You don’t have to do everything on your own

You might achieve your goals faster, better, and with less stress when someone helps you. Even simple “Yes, you’re right” could dispel hesitation, and you’ll jump to further actions. An additional opinion, provided at the right time, might save days of work. Or even more: a friend of mine spent several years on his project only to close it after asking advice from a more experienced entrepreneur.

Asking for help doesn’t make you weak. Quite the opposite: it takes some strength to admit that you don’t know something.

There are ways to ask for help properly. …


2.5x faster with a single line change

2.5x faster Rails boot (+ a whale on background)
2.5x faster Rails boot (+ a whale on background)
Photo by Todd Cravens

Rails on Docker on Mac is slow. It’s so unbearably slow that the first time I launched it I just deleted Docker from my laptop and continued to run everything natively: 5.6s to 25.8s start-up slow down was just too high.

But there’s an easy solution to alleviate the issue significantly. With this one-line change, I decreased start-up time down to 9.8s (≈ 2.5x faster):

Why does it happen?

By default, Docker maintains perfect consistency between the container’s and host’s file systems. When you run Linux containers on Linux hosts, there’s no overhead: both container and host end up using the same FS.


Perfect code is not enough. Help people review it

Photo by chuttersnap on Unsplash

I had decided to improve my team’s performance and the first step was to find the bottleneck.

It turned out that coding speed wasn’t the limiting factor — code review was. So, to speed up reviews, I compared two types of pull requests:

  • Those that receive few comments and get merged quickly.
  • Those that get a lot of comments and require several review rounds.

Here’s the result: Nine ways to make pull requests easier to review.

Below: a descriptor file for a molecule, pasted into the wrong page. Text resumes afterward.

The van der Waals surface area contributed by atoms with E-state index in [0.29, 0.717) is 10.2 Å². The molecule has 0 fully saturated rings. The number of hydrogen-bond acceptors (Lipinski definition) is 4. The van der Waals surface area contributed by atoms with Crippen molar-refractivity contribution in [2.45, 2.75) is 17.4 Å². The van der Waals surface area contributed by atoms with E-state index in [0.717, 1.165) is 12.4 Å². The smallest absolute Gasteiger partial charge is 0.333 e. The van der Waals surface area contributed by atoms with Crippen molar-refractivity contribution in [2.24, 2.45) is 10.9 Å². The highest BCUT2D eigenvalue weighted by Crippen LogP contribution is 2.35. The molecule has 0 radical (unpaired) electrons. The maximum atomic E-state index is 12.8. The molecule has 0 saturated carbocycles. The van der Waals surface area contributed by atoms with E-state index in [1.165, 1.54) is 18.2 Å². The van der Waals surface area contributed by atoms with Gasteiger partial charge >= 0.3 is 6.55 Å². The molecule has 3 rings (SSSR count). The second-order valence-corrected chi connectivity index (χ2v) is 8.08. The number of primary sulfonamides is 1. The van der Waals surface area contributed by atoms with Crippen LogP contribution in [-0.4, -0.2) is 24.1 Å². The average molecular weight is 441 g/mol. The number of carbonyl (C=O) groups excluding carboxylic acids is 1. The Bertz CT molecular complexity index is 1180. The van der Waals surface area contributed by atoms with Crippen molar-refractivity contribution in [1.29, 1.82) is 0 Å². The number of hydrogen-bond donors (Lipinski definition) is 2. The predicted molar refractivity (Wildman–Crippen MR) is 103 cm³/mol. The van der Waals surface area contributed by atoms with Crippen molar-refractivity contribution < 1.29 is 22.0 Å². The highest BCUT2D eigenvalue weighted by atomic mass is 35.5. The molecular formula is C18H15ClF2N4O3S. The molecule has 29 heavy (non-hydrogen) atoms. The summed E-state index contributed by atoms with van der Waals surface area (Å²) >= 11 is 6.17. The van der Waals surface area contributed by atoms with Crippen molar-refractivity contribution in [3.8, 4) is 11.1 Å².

1. Add “Why” Code Comments

When you write a new feature, you have a lot of information about it. Requirements, limitations of 3rd-party systems, interactions with legacy codebase —…


Demo-2 mission, toy dinosaur, toilets in spacecrafts, and others

Today at 3:22 p.m. EDT two astronauts will leave Earth and head off to the International Space Station. What makes this flight special is that it’s the first crewed flight for SpaceX, a private company founded by Elon Musk.

Demo-2 mission, the astronauts’ breakfast, a toilet in the spacecraft — the article covers these and 7 other curious things about the flight.

Image credit: NASA

Demo-2 Mission

The primary goal of the mission is to validate SpaceX’s readiness for crew transportation: infrastructure, processes and technologies (Falcon 9 rocket and new Crew Dragon spacecraft).

NASA astronauts Robert Behnken and Douglas Hurley will fly to the International…


11 tips for a better code review

“You’re a code review Terminator” — once told me a colleague in response to an especially productive code review. It was a win-win: he learned something useful, and I enjoyed knowing that the review I’ve done allowed my peer to become slightly better himself.

It wasn’t a breeze, though: after submitting review I left the desk for a break, completely exhausted. Was it worth it? Hell yeah!

I wanted others to feel that joy of being thanked for a decent review. So I analyzed my approach to code reviews and broke down core elements item by item.

1. Treat reviews as one of your main activities

Leaving a couple…

Anton Chuchkalov

Software engineer (10 years with Ruby) and a happy human being. Got master degree in Saint-Petersburg, lived in New York, finally settled in Barcelona.

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